The collapsible container 10 is designed and manufactured to allow the container to be folded or collapsed after the material contained therein has been removed. The collapsing of the container 10 requires the assertion of a force on the corners 80 and 81 of the container 10. Further, the container 10 can be readily disassembled into its components, namely a carton 12, a flexible bag 13, and a lid 11, if desired to make the product more environmentally sound. Upon disassembly the bag 13 can be readily separated from carton 12, and the different materials can be reprocessed in an appropriate manner.
While the invention has been illustrated and described in detail in the drawings and foregoing description, the same is to be considered as illustrative and not restrictive in character, it being understood that only the preferred embodiment has been shown and described and that all changes and modifications that come within the spirit of the invention are desired to be protected.
|Cited Patent||Filing date||Publication date||Applicant||Title|
|US2677495 *||May 11, 1953||May 4, 1954||Sutherland Paper Co||Automatic setup carton|
|US3490581 *||Jul 6, 1966||Jan 20, 1970||Container Corp||Package for fragile articles|
|US3517875 *||May 21, 1968||Jun 30, 1970||Coca Cola Co||Foldable container|
|US3952940 *||Feb 24, 1975||Apr 27, 1976||Flag Carton Corporation Ltd.||Paperboard cartons with liquid-proof liners|
|US4230261 *||Apr 16, 1979||Oct 28, 1980||Champion International Corporation||Lunch box carton and a blank for forming same|
|US4530460 *||Jun 20, 1984||Jul 23, 1985||Weyerhaeuser Company||Partitioned container with collapsible bottom|
|US4607786 *||Mar 18, 1985||Aug 26, 1986||Waldorf Corporation||Double insert lock carton and blank therefor|
|US4815631 *||Mar 10, 1988||Mar 28, 1989||S. C. Johnson & Son, Inc.||Bag-in-box package|
|US4828164 *||Sep 4, 1987||May 9, 1989||Green Bay Packaging Inc||Folded carton having integral header|
|US4890772 *||Nov 13, 1987||Jan 2, 1990||Carl Edelmann Verpackungstechnik||Transport and storage container for concentrates of beverages or the like|
|US4899929 *||May 24, 1989||Feb 13, 1990||Triangle Container Corporation||Self-erecting container with removable section|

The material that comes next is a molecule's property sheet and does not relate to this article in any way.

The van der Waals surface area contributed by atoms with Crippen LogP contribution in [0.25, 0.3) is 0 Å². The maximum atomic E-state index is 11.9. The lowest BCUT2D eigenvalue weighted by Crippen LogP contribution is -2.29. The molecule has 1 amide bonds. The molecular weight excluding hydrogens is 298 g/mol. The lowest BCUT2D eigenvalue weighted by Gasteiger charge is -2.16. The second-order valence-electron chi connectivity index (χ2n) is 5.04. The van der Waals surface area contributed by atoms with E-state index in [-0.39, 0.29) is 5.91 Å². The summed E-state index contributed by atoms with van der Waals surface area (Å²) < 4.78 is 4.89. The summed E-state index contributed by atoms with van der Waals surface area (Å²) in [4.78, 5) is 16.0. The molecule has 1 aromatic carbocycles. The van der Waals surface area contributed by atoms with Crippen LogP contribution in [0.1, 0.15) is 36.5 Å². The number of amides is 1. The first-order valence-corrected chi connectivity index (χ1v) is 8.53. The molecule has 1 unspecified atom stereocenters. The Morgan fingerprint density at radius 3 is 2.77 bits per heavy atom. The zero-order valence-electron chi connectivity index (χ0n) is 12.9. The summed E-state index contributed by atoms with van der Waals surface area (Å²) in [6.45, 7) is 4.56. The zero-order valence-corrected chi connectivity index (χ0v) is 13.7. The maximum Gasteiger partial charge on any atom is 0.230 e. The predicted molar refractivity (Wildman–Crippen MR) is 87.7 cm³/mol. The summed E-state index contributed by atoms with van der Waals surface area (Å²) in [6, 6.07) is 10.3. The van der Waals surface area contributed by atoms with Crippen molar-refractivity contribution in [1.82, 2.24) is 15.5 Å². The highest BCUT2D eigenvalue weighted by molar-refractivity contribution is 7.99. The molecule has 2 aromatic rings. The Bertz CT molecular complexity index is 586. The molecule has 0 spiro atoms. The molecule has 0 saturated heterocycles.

|US5042714 *||Aug 17, 1989||Aug 27, 1991||Hall John B||Collapsible grocery container|
|US5054644 *||Sep 25, 1990||Oct 8, 1991||Nomix Manufacturing Company Limited||Box|
|US5161732 *||Apr 29, 1991||Nov 10, 1992||Accurate Rolal Co. Limited||Fold-out carton and blank therefor|
|US5314088 *||Aug 16, 1991||May 24, 1994||The Coca-Cola Company||Cardboard packaging for liquids|
|US5419485 *||Jun 3, 1994||May 30, 1995||Packaging Systems, Inc.||End opening reinforced bulk material box|
|Citing Patent||Filing date||Publication date||Applicant||Title|
|US5988493 *||Apr 6, 1998||Nov 23, 1999||Sonoco Development, Inc.||Composite container for vacuum packaging of products|
|US6092716 *||Nov 6, 1998||Jul 25, 2000||Arrow Art Finishers, L.L.C.||Collapse-resistant, merchandise display|
|US6253993 *||May 6, 1999||Jul 3, 2001||Stone Container Corporation||Self-erecting container apparatus|
|US6296134 *||Nov 5, 1999||Oct 2, 2001||Salvatore J. Cardinale||Insulated water-tight container|
|US6478182 *||Mar 2, 2001||Nov 12, 2002||Ladislav Stephan Karpisek||Inspection side panel for a container|
|US8033414 *||Jul 31, 2008||Oct 11, 2011||Carl J Conforti||Odor containment|
|US8075188||Feb 24, 2006||Dec 13, 2011||Cdf Corporation||Flexible liner for FIBC or bag-in-box container systems with improved flex crack resistance|
|US8182152||Mar 28, 2006||May 22, 2012||Cdf Corporation||Flexible liner for FIBC or bag-in-box container systems with improved tensile strength|
|US8220651||Feb 28, 2005||Jul 17, 2012||The Procter & Gamble Company||Container including removable integral upper portion|
|US8567660||Nov 17, 2009||Oct 29, 2013||Cdf Corporation||Sustainable packaging system for shipping liquid or viscous products|
|US8701933||Sep 4, 2012||Apr 22, 2014||Sunless, Inc.||Method of using a bag-in-box container system|
|US8720769||Aug 23, 2010||May 13, 2014||Packaging Corporation Of America||Beverage container|
|US9016555||Apr 2, 2008||Apr 28, 2015||Cdf Corporation||Flexible liner and bag-in-box container systems|
|US9120608||Apr 27, 2010||Sep 1, 2015||Cdf Corporation||Sustainable packaging system for shipping liquid or viscous products|
|US20040004111 *||Jul 8, 2002||Jan 8, 2004||Cardinale Salvatore J.||Insulated water-tight container|
|US20060032898 *||Mar 10, 2003||Feb 16, 2006||Stephen Mulcahy||Improvements in and relating to corrugated cardboard supports|
|US20060191929 *||Feb 28, 2005||Aug 31, 2006||Berg Charles J Jr||Flexi-resilient to rigid container including horizontally hinged sides|
|US20060191985 *||Feb 28, 2005||Aug 31, 2006||Norcom John D||Flexi-resilient to rigid container including vertically hinged sides|
|US20060193541 *||Feb 28, 2005||Aug 31, 2006||Norcom John D||Container including removable integral upper portion|
|US20080245848 *||Apr 2, 2008||Oct 9, 2008||James Plunkett||Flexible liner and bag-in-box container systems|
|US20090034886 *||Jul 31, 2008||Feb 5, 2009||Conforti Carl J||Odor containment|
|EP1882638A2 *||Jul 24, 2007||Jan 30, 2008||Martin Müller||Packaging for bulk material|
|EP1985552A2 *||Apr 3, 2008||Oct 29, 2008||CDF Corporation||Flexible liner and bag-in-box container systems|
|EP2340219A2 *||Sep 10, 2009||Jul 6, 2011||MT Industries, Inc.||Bag in box container system|
|WO2009046711A2 *||Oct 13, 2008||Apr 16, 2009||Sunny Selection Gmbh||Packaging container|
|WO2009046711A3 *||Oct 13, 2008||Aug 6, 2009||Christian Piotrowski||Packaging container|
|U.S. Classification||220/62.21, 229/117.3, 229/117|
|International Classification||B65D5/36, B65D77/06|
|Cooperative Classification||B65D5/3621, B65D77/065|
|European Classification||B65D77/06B2, B65D5/36B2A|
|Feb 20, 2002||FPAY||Fee payment|
Year of fee payment: 4
|Feb 23, 2006||FPAY||Fee payment|
Year of fee payment: 8
|Apr 5, 2010||REMI||Maintenance fee reminder mailed|
|Sep 1, 2010||LAPS||Lapse for failure to pay maintenance fees|
|Oct 19, 2010||FP||Expired due to failure to pay maintenance fee|
Effective date: 20100901